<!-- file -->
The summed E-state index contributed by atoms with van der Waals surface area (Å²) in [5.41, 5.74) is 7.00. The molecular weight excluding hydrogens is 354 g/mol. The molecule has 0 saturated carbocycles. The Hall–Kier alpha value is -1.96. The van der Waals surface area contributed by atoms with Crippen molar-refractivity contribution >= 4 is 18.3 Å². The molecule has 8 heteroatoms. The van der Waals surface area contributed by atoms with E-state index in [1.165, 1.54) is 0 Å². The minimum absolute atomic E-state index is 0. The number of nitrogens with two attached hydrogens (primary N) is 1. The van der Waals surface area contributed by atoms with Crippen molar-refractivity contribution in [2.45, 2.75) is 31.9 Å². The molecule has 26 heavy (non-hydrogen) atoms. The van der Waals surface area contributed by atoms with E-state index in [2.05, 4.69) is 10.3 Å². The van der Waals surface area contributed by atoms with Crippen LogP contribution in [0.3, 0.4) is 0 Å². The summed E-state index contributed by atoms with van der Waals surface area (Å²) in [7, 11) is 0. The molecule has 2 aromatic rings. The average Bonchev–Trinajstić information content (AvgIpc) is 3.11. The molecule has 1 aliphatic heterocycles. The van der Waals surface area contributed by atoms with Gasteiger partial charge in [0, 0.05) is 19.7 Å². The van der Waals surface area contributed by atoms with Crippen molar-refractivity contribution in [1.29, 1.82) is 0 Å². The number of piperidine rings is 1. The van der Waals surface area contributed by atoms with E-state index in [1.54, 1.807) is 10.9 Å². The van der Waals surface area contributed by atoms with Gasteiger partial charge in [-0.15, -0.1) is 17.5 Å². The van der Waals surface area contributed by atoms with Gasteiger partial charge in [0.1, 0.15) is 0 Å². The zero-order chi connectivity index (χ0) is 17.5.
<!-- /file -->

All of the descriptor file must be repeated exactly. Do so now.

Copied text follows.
The summed E-state index contributed by atoms with van der Waals surface area (Å²) in [5.41, 5.74) is 7.00. The molecular weight excluding hydrogens is 354 g/mol. The molecule has 0 saturated carbocycles. The Hall–Kier alpha value is -1.96. The van der Waals surface area contributed by atoms with Crippen molar-refractivity contribution >= 4 is 18.3 Å². The molecule has 8 heteroatoms. The van der Waals surface area contributed by atoms with E-state index in [1.165, 1.54) is 0 Å². The minimum absolute atomic E-state index is 0. The number of nitrogens with two attached hydrogens (primary N) is 1. The van der Waals surface area contributed by atoms with Crippen molar-refractivity contribution in [2.45, 2.75) is 31.9 Å². The molecule has 26 heavy (non-hydrogen) atoms. The van der Waals surface area contributed by atoms with E-state index in [2.05, 4.69) is 10.3 Å². The van der Waals surface area contributed by atoms with Crippen LogP contribution in [0.3, 0.4) is 0 Å². The summed E-state index contributed by atoms with van der Waals surface area (Å²) in [7, 11) is 0. The molecule has 2 aromatic rings. The average Bonchev–Trinajstić information content (AvgIpc) is 3.11. The molecule has 1 aliphatic heterocycles. The van der Waals surface area contributed by atoms with Gasteiger partial charge in [0, 0.05) is 19.7 Å². The van der Waals surface area contributed by atoms with Crippen molar-refractivity contribution in [1.29, 1.82) is 0 Å². The number of piperidine rings is 1. The van der Waals surface area contributed by atoms with E-state index in [1.54, 1.807) is 10.9 Å². The van der Waals surface area contributed by atoms with Gasteiger partial charge in [-0.15, -0.1) is 17.5 Å². The van der Waals surface area contributed by atoms with Gasteiger partial charge in [0.1, 0.15) is 0 Å². The zero-order chi connectivity index (χ0) is 17.5.